Caddie Woodlawn is a classic of American young adult literature because it appeals to readers on more than one level. It illuminates American pioneer life by vividly describing the everyday experiences of the Woodlawn family, members of a loosely knit farming community at the edge of the western Wisconsin wilderness. Warm and realistic, the book depicts mid-nineteenth-century farm life and family relationships as experienced by an eleven-year-old tomboy.
Caddie is not only a likable literary character but was also a real person, the author's grandmother Caroline Woodhouse. Brink admired her grandmother's "tolerance, impartiality, and a detached philosophical attitude toward life," qualities fostered by her upbringing. The book pays tribute to that versatility and strength of character. Brink notes in the introduction to Magical Melons that her grandmother, who died in 1940 just before her 86th birthday, was busy and curious to the end. In fact, on the day she died, the real Caddie "made doughnuts in the morning, and repaired a lock on one of the house doors which nobody else in the house knew how to mend." Readers share Caddie's excitement through her numerous adventures and feel a sense of discovery as they piece together a picture of her life.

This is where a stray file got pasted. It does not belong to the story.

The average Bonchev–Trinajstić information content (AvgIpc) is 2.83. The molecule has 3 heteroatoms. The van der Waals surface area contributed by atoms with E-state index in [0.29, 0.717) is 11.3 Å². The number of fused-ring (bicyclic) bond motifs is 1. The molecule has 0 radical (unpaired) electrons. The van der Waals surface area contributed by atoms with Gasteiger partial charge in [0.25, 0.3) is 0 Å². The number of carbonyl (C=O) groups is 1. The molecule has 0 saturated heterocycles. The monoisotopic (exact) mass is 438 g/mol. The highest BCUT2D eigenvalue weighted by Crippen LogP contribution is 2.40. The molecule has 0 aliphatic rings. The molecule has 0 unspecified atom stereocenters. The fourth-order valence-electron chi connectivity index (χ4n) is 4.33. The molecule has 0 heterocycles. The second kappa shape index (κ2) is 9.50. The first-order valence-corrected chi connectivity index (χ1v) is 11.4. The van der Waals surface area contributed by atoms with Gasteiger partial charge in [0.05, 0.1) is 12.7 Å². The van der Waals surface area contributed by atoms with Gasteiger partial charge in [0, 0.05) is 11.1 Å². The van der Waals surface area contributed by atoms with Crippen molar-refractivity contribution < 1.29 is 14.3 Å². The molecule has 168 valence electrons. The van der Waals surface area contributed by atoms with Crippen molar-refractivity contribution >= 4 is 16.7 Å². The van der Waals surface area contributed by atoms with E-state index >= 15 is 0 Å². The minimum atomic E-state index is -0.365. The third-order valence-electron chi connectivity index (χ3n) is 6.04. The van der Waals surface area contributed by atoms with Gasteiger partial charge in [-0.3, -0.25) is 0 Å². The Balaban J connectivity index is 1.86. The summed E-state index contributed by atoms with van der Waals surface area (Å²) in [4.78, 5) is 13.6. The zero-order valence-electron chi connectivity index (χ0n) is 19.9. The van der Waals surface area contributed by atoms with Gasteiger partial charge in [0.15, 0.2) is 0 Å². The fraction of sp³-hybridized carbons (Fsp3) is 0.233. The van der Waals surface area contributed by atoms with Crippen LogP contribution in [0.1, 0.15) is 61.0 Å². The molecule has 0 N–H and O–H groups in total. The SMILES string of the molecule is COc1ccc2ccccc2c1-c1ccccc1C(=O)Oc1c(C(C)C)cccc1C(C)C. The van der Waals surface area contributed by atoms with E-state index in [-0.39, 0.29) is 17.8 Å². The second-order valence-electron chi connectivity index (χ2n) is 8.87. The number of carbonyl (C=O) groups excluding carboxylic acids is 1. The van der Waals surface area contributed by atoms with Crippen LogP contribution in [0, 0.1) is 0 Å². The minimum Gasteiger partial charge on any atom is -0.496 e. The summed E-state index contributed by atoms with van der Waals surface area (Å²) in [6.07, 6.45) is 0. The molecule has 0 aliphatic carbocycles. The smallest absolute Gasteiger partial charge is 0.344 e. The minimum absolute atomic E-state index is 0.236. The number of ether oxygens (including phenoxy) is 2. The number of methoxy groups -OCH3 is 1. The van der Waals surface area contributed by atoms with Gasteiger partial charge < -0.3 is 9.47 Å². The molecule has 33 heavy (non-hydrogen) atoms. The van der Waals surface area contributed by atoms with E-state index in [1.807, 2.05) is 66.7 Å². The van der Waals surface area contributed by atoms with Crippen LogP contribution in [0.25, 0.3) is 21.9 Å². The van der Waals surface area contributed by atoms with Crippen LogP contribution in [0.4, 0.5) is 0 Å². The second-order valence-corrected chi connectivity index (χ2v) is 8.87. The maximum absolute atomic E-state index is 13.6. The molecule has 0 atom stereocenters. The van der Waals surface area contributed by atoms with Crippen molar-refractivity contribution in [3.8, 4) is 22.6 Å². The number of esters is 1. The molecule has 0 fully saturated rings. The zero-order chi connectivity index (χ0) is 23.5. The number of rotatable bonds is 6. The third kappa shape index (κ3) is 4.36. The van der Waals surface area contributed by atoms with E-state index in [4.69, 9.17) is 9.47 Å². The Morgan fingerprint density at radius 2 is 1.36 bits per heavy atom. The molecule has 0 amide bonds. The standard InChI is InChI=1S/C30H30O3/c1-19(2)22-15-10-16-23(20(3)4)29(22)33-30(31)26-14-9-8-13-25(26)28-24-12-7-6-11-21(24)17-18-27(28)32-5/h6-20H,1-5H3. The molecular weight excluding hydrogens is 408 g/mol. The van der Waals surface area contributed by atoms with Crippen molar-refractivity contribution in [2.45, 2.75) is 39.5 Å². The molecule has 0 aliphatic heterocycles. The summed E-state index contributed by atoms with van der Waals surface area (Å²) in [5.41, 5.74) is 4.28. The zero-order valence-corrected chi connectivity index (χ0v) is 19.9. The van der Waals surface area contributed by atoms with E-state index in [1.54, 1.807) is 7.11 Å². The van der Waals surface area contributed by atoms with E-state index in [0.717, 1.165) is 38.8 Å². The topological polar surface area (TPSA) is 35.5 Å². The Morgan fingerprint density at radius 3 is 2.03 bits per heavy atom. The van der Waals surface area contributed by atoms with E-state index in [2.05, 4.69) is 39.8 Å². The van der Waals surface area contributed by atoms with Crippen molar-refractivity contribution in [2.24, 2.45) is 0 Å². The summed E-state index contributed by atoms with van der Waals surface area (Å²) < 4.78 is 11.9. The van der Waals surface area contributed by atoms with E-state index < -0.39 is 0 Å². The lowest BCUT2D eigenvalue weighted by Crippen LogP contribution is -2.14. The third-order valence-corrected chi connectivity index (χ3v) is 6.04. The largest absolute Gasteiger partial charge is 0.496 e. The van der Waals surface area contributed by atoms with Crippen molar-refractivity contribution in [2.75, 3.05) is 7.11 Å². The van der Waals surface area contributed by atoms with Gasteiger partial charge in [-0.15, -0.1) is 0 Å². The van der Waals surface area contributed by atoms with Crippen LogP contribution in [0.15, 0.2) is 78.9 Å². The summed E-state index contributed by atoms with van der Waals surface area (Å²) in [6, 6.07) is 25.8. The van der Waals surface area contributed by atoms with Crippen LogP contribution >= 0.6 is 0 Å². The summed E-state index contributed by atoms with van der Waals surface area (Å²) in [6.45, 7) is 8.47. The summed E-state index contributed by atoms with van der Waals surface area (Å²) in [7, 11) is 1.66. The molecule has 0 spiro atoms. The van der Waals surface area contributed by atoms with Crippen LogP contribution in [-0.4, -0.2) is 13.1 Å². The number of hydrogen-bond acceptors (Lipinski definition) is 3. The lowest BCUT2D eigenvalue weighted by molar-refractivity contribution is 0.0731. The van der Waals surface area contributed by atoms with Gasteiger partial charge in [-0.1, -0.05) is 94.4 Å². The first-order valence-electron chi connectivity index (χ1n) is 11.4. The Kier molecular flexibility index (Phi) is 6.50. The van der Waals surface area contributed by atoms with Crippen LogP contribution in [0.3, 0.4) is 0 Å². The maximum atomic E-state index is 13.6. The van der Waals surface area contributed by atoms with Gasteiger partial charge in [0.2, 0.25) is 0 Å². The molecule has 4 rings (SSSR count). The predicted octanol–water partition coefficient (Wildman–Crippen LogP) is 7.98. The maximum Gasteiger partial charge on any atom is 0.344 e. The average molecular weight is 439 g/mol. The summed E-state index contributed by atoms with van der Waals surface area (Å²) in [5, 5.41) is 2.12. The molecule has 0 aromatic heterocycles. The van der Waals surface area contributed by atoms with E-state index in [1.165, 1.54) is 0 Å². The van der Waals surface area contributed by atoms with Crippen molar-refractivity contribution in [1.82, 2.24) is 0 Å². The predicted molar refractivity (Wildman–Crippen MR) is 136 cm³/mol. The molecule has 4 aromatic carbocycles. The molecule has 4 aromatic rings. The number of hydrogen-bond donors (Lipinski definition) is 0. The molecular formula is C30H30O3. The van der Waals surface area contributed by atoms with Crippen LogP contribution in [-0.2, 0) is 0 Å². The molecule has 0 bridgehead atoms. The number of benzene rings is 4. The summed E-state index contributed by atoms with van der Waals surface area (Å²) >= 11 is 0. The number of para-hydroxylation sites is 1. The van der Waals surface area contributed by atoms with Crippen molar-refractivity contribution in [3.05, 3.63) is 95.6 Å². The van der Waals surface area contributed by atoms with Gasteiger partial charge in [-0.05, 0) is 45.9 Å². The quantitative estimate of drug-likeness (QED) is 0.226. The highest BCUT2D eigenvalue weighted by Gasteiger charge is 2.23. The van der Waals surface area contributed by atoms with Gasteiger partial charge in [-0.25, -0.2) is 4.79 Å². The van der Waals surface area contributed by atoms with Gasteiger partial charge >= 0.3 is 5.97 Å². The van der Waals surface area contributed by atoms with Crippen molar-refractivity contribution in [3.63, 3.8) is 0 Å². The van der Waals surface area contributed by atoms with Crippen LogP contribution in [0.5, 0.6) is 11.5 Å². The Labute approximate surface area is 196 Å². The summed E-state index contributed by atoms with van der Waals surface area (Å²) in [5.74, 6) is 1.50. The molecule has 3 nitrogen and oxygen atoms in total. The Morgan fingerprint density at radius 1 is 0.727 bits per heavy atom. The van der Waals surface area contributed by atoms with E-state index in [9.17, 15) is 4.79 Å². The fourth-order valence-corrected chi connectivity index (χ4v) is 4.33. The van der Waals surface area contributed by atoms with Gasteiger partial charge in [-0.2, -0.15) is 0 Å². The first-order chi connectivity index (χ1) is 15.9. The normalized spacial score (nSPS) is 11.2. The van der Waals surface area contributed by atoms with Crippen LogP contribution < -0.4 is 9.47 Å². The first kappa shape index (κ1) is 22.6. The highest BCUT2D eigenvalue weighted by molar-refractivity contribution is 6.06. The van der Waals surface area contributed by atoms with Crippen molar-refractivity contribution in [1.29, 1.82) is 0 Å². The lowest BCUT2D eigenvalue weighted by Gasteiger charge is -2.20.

(The entire section is 200 words.)
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